"I've interviewed Bailey before, he's un-interviewable and uncontrollable" quipped the evening's compere; Andrew Graham-Dixon as he settled into a seat opposite his subject. David Bailey, looking up, threw the audience a side-long glance, a quick smile and over the course of the next hour promptly indulged his reputation.
Conventional it seems, is not David Bailey's style, his approach to being interviewed being wilfully contrary at mildest. Striking up an immediate and entertaining rapport with his interviewer, the two proceeded to bounce stories and jokes of each other, raising laughter at every turn. Through-out Graham Dixon coaxed Bailey to reveal details of his up-bringing in 1950's East London, revealing a story of local boy made-good against a gritty post-war backdrop. It was a story directly at odds with that of a conventional creative education. Let alone having ever been to 'or even having heard of art school' we heard of east-end odd jobs, and life in RAF national service.
"Did you ever visit galleries growing up" asked Graham-Dixon
"Galleries...?" growled Bailey
"You were lucky to get a cheese bun in the East End"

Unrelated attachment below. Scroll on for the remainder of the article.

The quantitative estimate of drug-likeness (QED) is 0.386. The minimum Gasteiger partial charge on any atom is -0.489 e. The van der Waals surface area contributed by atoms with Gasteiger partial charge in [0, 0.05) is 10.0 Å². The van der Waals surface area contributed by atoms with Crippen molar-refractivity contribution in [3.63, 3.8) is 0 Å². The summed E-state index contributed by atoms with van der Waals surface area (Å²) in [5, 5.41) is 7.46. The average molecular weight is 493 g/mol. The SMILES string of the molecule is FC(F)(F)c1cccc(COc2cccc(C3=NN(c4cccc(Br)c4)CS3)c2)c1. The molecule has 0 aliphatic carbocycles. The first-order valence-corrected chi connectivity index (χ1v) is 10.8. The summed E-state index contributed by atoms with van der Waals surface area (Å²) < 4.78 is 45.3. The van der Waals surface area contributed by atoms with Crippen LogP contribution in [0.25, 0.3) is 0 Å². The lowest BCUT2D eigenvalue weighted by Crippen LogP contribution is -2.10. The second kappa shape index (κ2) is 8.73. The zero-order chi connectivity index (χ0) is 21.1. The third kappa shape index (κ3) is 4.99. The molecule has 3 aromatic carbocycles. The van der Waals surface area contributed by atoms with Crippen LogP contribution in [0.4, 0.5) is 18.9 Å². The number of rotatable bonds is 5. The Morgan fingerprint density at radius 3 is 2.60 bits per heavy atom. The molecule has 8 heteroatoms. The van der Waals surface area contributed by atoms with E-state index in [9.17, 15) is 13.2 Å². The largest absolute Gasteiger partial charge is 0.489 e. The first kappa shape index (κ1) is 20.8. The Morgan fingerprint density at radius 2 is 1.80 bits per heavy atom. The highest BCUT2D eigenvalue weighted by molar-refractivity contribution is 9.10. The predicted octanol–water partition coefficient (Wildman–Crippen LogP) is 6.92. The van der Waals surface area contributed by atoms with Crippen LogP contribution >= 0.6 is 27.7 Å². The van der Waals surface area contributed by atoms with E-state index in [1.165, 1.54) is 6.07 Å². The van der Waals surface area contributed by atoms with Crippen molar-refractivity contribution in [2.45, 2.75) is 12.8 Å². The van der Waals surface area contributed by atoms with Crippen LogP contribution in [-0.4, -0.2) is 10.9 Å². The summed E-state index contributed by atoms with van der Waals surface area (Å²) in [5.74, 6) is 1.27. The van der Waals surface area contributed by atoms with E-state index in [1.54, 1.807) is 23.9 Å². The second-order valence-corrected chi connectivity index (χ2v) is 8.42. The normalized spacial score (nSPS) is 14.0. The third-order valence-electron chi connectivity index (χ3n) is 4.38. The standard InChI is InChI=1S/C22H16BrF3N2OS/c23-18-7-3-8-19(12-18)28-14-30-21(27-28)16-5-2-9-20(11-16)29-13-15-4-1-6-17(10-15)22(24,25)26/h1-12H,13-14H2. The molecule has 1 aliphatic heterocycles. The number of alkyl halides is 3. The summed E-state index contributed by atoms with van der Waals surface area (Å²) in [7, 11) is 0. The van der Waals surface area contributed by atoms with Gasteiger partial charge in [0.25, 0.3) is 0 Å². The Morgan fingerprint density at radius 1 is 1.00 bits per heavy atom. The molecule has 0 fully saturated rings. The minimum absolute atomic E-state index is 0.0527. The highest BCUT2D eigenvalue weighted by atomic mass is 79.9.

In amongst the rags to riches rhetoric, Bailey's back story was illuminating, if only in showing how these experiences had defined his character, and allowed his creative instincts to flourish.
Curiously for a photographer, he seemed unwilling to show and discuss any of his actual photography, deferring instead to talk about his perhaps lesser know parallel career as a director of TV ads. Several were screened to the audience, notably Greenpeace and Volkswagen adverts from the 80's. Sharp editing and close framed shots evoked the spirit of his photography, a technique which he jokingly referred to as 'if in doubt get in close'. He largely seemed coy about speaking at length upon his work, instead stating how he preferred to look forward instead of back. Perhaps this was a symptom of the ubiquitous nature of his shots, in a way they require no elaboration.
At times however, he divulged fascinating titbits on the people he had worked with, sometimes in a startlingly candid way. It became clear that the core of what everything Bailey did was about people, with his creative output being formed from his relationship with a subject. He stated that before he ever photographs or films anyone, he sits down and gets to know them. "How could I photograph them without knowing what they're about".
On reflection this attitude of immersive involvement with one's subject struck direct parallels with the D&AD talk that Bob Gill gave a month previously. Perhaps it was this direct and uncompromising attitude that drove such creatives of the 1960's to define their field so stridently.
It strikes me that this advice has never been more relevant than today. With technology, and process providing distraction at every turn, maybe a re-connection with the root of our subject matter is just what we need.